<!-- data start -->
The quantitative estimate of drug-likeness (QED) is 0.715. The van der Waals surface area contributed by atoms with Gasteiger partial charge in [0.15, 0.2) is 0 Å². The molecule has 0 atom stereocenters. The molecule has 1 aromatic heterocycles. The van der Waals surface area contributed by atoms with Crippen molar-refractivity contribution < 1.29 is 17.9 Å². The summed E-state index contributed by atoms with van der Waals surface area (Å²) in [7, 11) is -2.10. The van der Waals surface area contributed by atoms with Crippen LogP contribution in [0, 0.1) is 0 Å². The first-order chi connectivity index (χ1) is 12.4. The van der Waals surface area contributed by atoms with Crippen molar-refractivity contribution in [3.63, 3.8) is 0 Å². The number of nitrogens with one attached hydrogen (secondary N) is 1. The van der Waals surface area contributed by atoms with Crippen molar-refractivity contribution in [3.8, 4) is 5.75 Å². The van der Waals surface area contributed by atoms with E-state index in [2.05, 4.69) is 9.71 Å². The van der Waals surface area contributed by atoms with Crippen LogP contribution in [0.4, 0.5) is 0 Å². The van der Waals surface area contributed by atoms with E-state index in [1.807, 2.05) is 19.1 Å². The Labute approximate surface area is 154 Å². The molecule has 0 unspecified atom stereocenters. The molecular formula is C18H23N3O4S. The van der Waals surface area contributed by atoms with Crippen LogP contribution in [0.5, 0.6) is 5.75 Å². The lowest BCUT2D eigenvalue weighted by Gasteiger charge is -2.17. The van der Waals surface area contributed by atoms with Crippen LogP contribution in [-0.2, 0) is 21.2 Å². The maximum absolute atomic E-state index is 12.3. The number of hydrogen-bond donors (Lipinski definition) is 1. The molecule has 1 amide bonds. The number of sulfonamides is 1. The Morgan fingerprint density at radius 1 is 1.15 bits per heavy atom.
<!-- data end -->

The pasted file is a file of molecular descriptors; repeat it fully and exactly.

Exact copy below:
The quantitative estimate of drug-likeness (QED) is 0.715. The van der Waals surface area contributed by atoms with Gasteiger partial charge in [0.15, 0.2) is 0 Å². The molecule has 0 atom stereocenters. The molecule has 1 aromatic heterocycles. The van der Waals surface area contributed by atoms with Crippen molar-refractivity contribution < 1.29 is 17.9 Å². The summed E-state index contributed by atoms with van der Waals surface area (Å²) in [7, 11) is -2.10. The van der Waals surface area contributed by atoms with Crippen LogP contribution in [0, 0.1) is 0 Å². The first-order chi connectivity index (χ1) is 12.4. The van der Waals surface area contributed by atoms with Crippen molar-refractivity contribution in [3.63, 3.8) is 0 Å². The number of nitrogens with one attached hydrogen (secondary N) is 1. The van der Waals surface area contributed by atoms with Crippen molar-refractivity contribution in [3.8, 4) is 5.75 Å². The van der Waals surface area contributed by atoms with E-state index in [2.05, 4.69) is 9.71 Å². The van der Waals surface area contributed by atoms with Crippen LogP contribution in [0.4, 0.5) is 0 Å². The van der Waals surface area contributed by atoms with E-state index in [1.807, 2.05) is 19.1 Å². The Labute approximate surface area is 154 Å². The molecule has 0 unspecified atom stereocenters. The molecular formula is C18H23N3O4S. The van der Waals surface area contributed by atoms with Crippen LogP contribution in [0.5, 0.6) is 5.75 Å². The lowest BCUT2D eigenvalue weighted by Gasteiger charge is -2.17. The van der Waals surface area contributed by atoms with Crippen LogP contribution in [-0.2, 0) is 21.2 Å². The maximum absolute atomic E-state index is 12.3. The number of hydrogen-bond donors (Lipinski definition) is 1. The molecule has 1 amide bonds. The number of sulfonamides is 1. The Morgan fingerprint density at radius 1 is 1.15 bits per heavy atom.